Monday, October 14, 2013

BATTLE of HASTINGS ~ October 14, 1066

The Norman conquest of England or 'The Conquest' began in 1066 with the invasion of the Kingdom of England by the troops of William, Duke of Normandy ('William the Conqueror' or 'William the Bastard').

The Battle of Hastings (14 October 1066) was the decisive Norman victory in the Norman Conquest. It was fought between the Norman army of William the Conqueror, and the English army led by Harold Godwinson. The battle took place at Senlac Hill, approximately 6 miles northwest of Hastings.

The Norman army was estimated to number as many as 8,400 and consisted of at the most 2,200 cavalry, 4,500 infantry and 1,700 archers and crossbowmen. William's strategy relied on archers to soften the enemy, followed by a general advance of the infantry, and then a cavalry charge. The Norman army was composed of nobles, mercenaries, and troops from France and Europe, including some from Southern Italy. The English army is usually thought to have numbered roughly 7,500 and consisted entirely of infantry. It is most probable that all the members of the army rode to battle, but once at the appointed place they dismounted to fight on foot.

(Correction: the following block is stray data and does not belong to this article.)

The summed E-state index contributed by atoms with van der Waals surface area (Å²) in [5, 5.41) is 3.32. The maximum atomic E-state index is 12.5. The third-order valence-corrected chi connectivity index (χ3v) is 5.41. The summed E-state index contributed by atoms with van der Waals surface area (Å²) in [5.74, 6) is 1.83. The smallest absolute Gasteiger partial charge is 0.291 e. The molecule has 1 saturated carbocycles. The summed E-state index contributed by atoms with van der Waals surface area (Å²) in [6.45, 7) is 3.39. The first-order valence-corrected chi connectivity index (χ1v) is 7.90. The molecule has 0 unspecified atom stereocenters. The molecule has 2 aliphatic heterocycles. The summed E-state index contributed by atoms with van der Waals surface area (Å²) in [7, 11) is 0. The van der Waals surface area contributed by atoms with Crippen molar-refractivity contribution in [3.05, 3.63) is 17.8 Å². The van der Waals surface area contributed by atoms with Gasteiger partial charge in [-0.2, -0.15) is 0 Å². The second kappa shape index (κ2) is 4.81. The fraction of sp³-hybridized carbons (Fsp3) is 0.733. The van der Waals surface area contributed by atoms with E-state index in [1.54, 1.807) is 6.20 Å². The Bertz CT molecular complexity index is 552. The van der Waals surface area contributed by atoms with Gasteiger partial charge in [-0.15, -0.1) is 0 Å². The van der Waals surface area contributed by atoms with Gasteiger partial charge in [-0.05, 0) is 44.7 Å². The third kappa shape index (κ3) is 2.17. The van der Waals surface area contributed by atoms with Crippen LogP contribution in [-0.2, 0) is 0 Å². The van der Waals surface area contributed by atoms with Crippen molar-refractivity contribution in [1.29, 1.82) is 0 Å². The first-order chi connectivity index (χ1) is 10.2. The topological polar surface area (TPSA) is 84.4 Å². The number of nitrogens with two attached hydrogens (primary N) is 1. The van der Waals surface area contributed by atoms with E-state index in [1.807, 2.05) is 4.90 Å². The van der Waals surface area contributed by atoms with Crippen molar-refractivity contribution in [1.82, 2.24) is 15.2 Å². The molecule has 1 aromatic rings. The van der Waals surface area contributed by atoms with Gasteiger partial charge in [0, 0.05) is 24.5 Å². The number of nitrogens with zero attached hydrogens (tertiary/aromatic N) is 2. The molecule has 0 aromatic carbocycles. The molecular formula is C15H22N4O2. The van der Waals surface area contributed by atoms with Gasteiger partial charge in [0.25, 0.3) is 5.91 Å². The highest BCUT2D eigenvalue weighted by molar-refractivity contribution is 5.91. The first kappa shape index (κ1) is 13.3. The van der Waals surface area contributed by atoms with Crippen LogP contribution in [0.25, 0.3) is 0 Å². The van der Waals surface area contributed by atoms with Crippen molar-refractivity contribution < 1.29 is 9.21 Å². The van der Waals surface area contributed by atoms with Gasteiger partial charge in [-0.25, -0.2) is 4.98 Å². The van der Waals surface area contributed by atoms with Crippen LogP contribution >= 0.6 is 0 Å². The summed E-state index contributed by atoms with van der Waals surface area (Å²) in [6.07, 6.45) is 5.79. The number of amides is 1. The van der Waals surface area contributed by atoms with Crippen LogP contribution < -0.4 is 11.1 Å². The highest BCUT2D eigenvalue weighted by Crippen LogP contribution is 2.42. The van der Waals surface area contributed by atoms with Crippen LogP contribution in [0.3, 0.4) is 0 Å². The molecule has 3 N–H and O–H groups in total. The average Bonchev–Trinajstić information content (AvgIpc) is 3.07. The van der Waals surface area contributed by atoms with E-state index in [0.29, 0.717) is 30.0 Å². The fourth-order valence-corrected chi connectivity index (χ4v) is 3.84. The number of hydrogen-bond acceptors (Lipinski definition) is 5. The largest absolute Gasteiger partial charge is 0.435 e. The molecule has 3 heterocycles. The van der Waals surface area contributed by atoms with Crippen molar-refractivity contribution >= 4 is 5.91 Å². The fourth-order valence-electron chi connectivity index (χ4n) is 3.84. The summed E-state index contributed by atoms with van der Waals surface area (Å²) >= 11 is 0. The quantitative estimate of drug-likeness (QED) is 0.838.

The battle was a decisive Norman victory. Harold II was killed; traditionally, it is believed he was shot through the eye with an arrow. Although there was further English resistance, this battle is seen as the point at which William gained control of England.

The famous Bayeux Tapestry depicts the events before and during the battle. An abbey, known as Battle Abbey in East Sussex, was subsequently built on the site of the conflict.

This battle resulted in Norman control of England, which was firmly established during the next few years. The Norman Conquest was a pivotal event in English history for several reasons. It largely removed the native ruling class, replacing it with a foreign, French-speaking monarchy, aristocracy, and clerical hierarchy. This in turn brought about a transformation of the English language and the culture of England. By subjecting the country to rulers originating in France it linked England more closely with continental Europe, while lessening Scandinavian influence, and set the stage for a rivalry with France that would continue intermittently for more than eight centuries. It also had important consequences for the rest of the British Isles, paving the way for further Norman invasions in Wales and Ireland, and the extensive penetration of the aristocracy of Scotland by Norman and other French-speaking families.

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